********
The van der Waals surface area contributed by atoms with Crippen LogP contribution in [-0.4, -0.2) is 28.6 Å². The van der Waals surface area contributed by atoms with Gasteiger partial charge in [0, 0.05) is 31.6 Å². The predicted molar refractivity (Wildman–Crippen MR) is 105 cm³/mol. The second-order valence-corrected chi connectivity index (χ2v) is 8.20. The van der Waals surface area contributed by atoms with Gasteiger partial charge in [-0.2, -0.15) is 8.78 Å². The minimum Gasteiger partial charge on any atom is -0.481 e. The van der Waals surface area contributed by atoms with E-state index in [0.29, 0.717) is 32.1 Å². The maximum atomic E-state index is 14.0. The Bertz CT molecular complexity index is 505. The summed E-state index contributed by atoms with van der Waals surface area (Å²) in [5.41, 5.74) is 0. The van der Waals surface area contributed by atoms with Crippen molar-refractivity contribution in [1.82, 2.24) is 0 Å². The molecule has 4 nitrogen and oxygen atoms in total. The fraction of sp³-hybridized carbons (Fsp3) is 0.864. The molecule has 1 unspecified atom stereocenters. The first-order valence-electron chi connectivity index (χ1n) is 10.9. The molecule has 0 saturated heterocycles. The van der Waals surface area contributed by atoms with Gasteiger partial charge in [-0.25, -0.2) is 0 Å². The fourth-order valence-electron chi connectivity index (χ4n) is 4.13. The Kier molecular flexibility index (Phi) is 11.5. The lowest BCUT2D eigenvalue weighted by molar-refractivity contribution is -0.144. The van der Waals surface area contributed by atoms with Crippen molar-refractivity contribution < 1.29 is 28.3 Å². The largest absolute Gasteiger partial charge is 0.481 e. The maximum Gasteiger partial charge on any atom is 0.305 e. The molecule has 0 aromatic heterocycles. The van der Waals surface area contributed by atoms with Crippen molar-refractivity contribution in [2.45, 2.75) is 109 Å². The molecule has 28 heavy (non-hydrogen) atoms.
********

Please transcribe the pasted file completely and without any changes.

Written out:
The van der Waals surface area contributed by atoms with Crippen LogP contribution in [-0.4, -0.2) is 28.6 Å². The van der Waals surface area contributed by atoms with Gasteiger partial charge in [0, 0.05) is 31.6 Å². The predicted molar refractivity (Wildman–Crippen MR) is 105 cm³/mol. The second-order valence-corrected chi connectivity index (χ2v) is 8.20. The van der Waals surface area contributed by atoms with Gasteiger partial charge in [-0.2, -0.15) is 8.78 Å². The minimum Gasteiger partial charge on any atom is -0.481 e. The van der Waals surface area contributed by atoms with E-state index in [0.29, 0.717) is 32.1 Å². The maximum atomic E-state index is 14.0. The Bertz CT molecular complexity index is 505. The summed E-state index contributed by atoms with van der Waals surface area (Å²) in [5.41, 5.74) is 0. The van der Waals surface area contributed by atoms with Crippen molar-refractivity contribution in [1.82, 2.24) is 0 Å². The molecule has 4 nitrogen and oxygen atoms in total. The fraction of sp³-hybridized carbons (Fsp3) is 0.864. The molecule has 1 unspecified atom stereocenters. The first-order valence-electron chi connectivity index (χ1n) is 10.9. The molecule has 0 saturated heterocycles. The van der Waals surface area contributed by atoms with Gasteiger partial charge in [-0.25, -0.2) is 0 Å². The fourth-order valence-electron chi connectivity index (χ4n) is 4.13. The Kier molecular flexibility index (Phi) is 11.5. The lowest BCUT2D eigenvalue weighted by molar-refractivity contribution is -0.144. The van der Waals surface area contributed by atoms with Crippen molar-refractivity contribution < 1.29 is 28.3 Å². The largest absolute Gasteiger partial charge is 0.481 e. The maximum Gasteiger partial charge on any atom is 0.305 e. The molecule has 0 aromatic heterocycles. The van der Waals surface area contributed by atoms with Crippen molar-refractivity contribution in [2.45, 2.75) is 109 Å². The molecule has 28 heavy (non-hydrogen) atoms.